Dunure

A historical perspective, drawn from the Ordnance Gazetteer of Scotland: A Survey of Scottish Topography, Statistical, Biographical and Historical, edited by Francis H. Groome and originally published in parts by Thomas C. Jack, Grange Publishing Works, Edinburgh between 1882 and 1885.

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Dunure, a seaport village and an ancient castle in Maybole parish, Ayrshire. The village stands on a small bay, 6 miles SW of Ayr, and 5¼ NW of Maybole; and has an artificial harbour, which, lying on the SW side of the bay, within a small headland called Dunure Point, was formed in 1811 at a cost of £50,000, but proving of small value, was allowed to go into decay. The water round the headland has a depth of from 4 to 20 fathoms, with a level, clean, sandy bottom, and good anchorage; and a passage, 150 feet wide at bottom, was cut thence, through solid rock, to a square basin, with from 700 to 1000 feet of quay, all sheltered by high ground, and lined with buildings forming a quadrangle. The access is easy and safe in almost any wind; and the egress is so facile that a vessel, immediately on leaving the harbour, can at any time and at once put out to sea. The depth of water in the harbour is 12 feet at ordinary spring tides, but could be artificially increased to nearly 30 feet. Yet in spite of all these advantages, on a coast devoid of natural shelter, inhospitable to shipping, and overlooked by a productive country, the only craft frequenting this place has been an occasional sloop in the agricultural interests and a few fishing boats. Crowning a cliff that overhangs the harbour, the castle bears marks of great antiquity and strength, and had formerly defences of rampart and fosse. From the fourteenth century onwards it was long a seat of the Marquis of Ailsa's ancestors, and figured prominently in such wild scenes in the history of the Kennedys as the roasting of the commendator of Crossraguel; but is now a fragmentary ruin, belonging to Kennedy of Dalquharran Castle.—Ord. Sur., sh. 14, 1863.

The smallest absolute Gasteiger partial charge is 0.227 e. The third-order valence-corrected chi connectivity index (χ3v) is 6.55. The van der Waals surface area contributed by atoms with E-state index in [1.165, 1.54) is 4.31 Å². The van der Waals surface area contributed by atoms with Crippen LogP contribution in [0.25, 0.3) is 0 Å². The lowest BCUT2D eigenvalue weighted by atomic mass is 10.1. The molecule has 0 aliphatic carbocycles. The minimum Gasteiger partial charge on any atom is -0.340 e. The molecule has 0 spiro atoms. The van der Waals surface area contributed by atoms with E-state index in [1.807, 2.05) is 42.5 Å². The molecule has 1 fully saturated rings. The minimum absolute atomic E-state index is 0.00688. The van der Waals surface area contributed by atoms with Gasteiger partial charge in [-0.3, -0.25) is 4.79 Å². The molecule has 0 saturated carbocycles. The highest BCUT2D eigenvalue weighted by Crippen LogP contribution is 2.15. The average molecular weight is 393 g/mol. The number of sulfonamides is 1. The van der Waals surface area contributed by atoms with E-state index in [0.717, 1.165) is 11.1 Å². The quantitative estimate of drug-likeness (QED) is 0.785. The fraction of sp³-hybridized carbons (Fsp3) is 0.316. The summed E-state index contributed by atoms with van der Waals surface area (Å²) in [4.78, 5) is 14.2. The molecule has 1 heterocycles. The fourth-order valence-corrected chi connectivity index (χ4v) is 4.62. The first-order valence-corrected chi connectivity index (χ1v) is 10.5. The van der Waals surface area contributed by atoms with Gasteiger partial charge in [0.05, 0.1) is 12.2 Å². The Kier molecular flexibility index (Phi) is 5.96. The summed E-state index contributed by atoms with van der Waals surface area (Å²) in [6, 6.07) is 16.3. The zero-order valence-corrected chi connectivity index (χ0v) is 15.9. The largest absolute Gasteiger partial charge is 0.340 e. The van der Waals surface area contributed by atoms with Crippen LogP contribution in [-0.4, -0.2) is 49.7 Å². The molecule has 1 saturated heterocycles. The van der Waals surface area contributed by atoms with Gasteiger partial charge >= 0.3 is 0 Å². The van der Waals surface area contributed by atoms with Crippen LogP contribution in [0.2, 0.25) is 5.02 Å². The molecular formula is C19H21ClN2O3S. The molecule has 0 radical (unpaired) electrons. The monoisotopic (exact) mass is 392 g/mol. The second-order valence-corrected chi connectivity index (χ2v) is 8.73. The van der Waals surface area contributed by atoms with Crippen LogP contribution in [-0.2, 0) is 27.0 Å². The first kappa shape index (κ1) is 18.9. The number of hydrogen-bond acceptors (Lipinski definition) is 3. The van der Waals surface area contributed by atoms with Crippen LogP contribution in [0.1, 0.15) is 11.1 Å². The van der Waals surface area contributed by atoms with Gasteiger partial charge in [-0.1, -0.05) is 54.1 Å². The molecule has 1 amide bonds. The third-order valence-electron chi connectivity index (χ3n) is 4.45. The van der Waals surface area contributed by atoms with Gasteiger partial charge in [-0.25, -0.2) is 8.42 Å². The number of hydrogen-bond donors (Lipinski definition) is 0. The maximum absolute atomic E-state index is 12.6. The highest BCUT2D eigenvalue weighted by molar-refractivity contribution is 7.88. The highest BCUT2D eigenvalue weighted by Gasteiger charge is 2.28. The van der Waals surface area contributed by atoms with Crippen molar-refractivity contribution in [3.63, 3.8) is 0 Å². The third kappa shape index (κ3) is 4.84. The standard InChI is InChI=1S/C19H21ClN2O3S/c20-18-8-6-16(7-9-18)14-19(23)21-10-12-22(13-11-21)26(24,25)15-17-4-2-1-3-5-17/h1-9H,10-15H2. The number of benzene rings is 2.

An accompanying 19th C. Ordnance Survey map is available, or use the map tab to the right of this page.

Note: This text has been made available using a process of scanning and optical character recognition. Despite manual checking, some typographical errors may remain. Please remember this description dates from the 1880s; names may have changed, administrative divisions will certainly be different and there are known to be occasional errors of fact in the original text, which we have not corrected because we wish to maintain its integrity. This information is provided subject to our standard disclaimer

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